FAQ: What's My Risk of Bleeding Caused by My Blood Thinner?
What's my risk of bleeding caused by my blood thinner?
In a 1998 study, the risk of bleeding when on a blood thinner such as warfarin (often used to help treat atrial fibrillation) was found to go up with the following factors:
Age 65 or older
History of stroke
History of bleeding from the stomach or bowel
One or more of the following conditions:
Recent heart attack
Moderate or severe anemia (hematocrit less than 30 percent)
Chronic kidney disease (creatinine greater than 1.5 mg/dL)
Diagnosis of diabetes
In people on warfarin for two years, of those with none of the above risk factors, 3 percent had a major bleeding event. Among those with one or two of the above risk factors, 12 percent had a major bleeding event. Among those with three or four risk factors, 53 percent had a major bleeding event.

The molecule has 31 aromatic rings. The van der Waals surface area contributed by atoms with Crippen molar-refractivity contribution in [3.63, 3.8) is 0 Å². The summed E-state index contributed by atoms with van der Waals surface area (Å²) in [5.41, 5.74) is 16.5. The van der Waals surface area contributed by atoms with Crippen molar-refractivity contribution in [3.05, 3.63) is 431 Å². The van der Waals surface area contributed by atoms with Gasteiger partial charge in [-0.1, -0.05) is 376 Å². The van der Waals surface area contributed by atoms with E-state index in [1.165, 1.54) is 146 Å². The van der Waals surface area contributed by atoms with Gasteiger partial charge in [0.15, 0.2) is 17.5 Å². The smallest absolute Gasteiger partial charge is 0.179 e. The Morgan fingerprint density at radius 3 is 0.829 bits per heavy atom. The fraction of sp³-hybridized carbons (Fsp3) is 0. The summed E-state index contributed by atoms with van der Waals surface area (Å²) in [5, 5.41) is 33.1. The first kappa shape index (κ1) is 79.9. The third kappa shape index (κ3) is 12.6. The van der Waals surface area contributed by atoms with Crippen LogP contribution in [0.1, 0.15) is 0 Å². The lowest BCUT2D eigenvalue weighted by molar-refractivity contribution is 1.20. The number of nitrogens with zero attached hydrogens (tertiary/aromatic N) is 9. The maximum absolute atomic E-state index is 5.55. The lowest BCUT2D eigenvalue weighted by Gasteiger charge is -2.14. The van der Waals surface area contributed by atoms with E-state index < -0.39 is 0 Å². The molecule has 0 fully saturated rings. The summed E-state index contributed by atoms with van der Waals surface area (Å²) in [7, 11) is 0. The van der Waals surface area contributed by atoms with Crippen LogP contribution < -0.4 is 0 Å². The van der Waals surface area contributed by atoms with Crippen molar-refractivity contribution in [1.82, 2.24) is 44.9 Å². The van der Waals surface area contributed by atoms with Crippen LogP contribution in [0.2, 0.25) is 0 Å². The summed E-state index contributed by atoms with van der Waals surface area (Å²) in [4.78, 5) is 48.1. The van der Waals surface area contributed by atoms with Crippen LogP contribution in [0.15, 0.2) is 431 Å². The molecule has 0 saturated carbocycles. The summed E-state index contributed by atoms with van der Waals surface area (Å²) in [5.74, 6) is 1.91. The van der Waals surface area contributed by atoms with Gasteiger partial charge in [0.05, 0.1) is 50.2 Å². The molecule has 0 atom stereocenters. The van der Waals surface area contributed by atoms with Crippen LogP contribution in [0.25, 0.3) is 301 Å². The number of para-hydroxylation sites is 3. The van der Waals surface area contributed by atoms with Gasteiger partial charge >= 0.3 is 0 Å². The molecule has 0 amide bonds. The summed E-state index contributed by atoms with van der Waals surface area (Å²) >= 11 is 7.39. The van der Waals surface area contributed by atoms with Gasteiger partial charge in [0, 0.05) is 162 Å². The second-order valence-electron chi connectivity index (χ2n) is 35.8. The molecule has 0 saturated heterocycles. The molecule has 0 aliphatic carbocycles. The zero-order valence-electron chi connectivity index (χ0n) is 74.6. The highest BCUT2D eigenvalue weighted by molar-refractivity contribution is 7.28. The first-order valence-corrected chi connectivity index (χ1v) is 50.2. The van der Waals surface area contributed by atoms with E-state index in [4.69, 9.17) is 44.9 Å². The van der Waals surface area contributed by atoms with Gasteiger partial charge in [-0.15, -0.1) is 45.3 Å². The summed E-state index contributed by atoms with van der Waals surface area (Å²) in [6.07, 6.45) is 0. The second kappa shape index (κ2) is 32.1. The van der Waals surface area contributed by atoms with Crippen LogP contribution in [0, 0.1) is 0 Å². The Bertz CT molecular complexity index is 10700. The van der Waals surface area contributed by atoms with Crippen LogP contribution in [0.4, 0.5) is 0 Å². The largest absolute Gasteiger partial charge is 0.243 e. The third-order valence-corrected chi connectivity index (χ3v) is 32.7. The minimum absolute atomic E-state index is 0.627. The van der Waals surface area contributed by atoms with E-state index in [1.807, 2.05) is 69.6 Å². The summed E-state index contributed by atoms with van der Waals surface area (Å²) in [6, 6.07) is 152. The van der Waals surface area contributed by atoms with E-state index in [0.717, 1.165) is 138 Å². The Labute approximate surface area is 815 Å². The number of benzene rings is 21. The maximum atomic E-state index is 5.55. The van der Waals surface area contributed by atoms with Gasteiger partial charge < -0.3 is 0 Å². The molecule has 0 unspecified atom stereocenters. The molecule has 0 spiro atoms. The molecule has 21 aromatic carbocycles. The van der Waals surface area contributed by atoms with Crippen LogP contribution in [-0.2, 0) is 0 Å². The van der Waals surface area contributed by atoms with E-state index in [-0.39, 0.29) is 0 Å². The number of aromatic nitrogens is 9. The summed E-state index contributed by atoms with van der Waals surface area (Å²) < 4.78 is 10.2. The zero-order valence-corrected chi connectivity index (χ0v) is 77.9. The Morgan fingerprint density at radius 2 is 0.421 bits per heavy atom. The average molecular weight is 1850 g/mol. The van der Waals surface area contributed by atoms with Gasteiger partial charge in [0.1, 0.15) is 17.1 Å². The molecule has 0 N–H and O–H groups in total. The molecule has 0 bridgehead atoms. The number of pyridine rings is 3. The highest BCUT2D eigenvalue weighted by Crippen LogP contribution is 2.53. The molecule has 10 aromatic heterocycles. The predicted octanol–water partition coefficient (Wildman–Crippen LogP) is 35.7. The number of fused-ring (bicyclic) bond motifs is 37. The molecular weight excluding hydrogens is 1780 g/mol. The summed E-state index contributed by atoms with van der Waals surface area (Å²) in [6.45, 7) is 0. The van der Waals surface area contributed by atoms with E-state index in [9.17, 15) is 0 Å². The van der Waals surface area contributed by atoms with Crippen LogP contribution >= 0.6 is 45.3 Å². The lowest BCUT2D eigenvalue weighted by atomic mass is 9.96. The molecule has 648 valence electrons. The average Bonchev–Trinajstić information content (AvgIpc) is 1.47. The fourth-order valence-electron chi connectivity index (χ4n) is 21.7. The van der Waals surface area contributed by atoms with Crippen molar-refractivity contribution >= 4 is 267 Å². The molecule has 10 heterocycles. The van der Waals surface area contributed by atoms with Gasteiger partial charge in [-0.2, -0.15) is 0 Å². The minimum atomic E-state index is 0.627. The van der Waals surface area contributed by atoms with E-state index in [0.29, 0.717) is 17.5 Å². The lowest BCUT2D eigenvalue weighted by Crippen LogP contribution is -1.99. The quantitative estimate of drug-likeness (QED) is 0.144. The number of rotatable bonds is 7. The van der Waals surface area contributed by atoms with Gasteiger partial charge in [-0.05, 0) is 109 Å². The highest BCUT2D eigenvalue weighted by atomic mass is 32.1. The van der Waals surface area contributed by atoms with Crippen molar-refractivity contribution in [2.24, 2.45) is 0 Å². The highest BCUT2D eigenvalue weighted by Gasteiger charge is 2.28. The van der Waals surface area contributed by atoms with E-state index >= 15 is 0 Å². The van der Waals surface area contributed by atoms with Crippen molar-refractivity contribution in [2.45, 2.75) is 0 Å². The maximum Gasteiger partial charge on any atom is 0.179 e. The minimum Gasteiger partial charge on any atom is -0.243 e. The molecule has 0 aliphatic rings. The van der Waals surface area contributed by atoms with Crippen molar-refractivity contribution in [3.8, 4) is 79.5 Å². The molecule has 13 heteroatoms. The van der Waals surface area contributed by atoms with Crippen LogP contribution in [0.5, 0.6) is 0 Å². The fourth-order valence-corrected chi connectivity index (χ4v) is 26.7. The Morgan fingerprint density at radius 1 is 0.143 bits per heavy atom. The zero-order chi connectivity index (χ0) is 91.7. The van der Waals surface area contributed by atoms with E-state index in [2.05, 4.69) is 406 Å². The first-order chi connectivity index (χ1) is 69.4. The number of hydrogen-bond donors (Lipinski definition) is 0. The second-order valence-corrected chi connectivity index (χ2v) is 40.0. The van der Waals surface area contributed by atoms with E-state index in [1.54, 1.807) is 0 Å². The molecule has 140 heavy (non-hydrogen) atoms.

In a more recent study, published in 2010, the risk of bleeding while on warfarin was linked to the following factors:
Uncontrolled high blood pressure (defined as having a systolic blood pressure greater than160)
Chronic kidney and/or liver problems
Prior history of internal bleeding
Difficult-to-control INRs (international normalized ratios, the blood test used to monitor warfarin)
Age of 65 or older
Use of other medications that increase bleeding risk, such as aspirin and NSAIDs
Consumption of eight or more alcoholic drinks per week
Researchers found that over a year, the risk of bleeding ranged from 1.13 percent for those with no risk factors to 8.7 percent for those with four risk factors.
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